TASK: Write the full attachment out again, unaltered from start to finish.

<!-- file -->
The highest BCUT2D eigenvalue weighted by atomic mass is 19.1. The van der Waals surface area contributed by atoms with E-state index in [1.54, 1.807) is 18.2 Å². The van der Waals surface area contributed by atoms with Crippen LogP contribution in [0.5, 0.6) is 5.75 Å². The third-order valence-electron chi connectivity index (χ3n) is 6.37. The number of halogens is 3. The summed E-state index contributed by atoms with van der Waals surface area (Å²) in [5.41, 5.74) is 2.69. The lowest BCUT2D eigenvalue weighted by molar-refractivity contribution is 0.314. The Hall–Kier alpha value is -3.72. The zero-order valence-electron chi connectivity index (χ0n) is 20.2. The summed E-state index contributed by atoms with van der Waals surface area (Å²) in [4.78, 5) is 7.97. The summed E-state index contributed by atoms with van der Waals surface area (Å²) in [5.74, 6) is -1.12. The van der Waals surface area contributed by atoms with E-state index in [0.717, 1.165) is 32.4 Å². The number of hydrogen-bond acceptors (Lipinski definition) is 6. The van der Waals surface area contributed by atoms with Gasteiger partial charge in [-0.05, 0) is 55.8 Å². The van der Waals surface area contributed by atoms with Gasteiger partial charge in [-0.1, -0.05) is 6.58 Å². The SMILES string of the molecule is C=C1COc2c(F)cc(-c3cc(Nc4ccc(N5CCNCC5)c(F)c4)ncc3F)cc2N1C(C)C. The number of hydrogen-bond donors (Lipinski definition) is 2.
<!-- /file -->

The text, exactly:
The highest BCUT2D eigenvalue weighted by atomic mass is 19.1. The van der Waals surface area contributed by atoms with E-state index in [1.54, 1.807) is 18.2 Å². The van der Waals surface area contributed by atoms with Crippen LogP contribution in [0.5, 0.6) is 5.75 Å². The third-order valence-electron chi connectivity index (χ3n) is 6.37. The number of halogens is 3. The summed E-state index contributed by atoms with van der Waals surface area (Å²) in [5.41, 5.74) is 2.69. The lowest BCUT2D eigenvalue weighted by molar-refractivity contribution is 0.314. The Hall–Kier alpha value is -3.72. The zero-order valence-electron chi connectivity index (χ0n) is 20.2. The summed E-state index contributed by atoms with van der Waals surface area (Å²) in [4.78, 5) is 7.97. The summed E-state index contributed by atoms with van der Waals surface area (Å²) in [5.74, 6) is -1.12. The van der Waals surface area contributed by atoms with E-state index in [0.717, 1.165) is 32.4 Å². The number of hydrogen-bond acceptors (Lipinski definition) is 6. The van der Waals surface area contributed by atoms with Gasteiger partial charge in [-0.05, 0) is 55.8 Å². The van der Waals surface area contributed by atoms with Gasteiger partial charge in [-0.1, -0.05) is 6.58 Å². The SMILES string of the molecule is C=C1COc2c(F)cc(-c3cc(Nc4ccc(N5CCNCC5)c(F)c4)ncc3F)cc2N1C(C)C. The number of hydrogen-bond donors (Lipinski definition) is 2.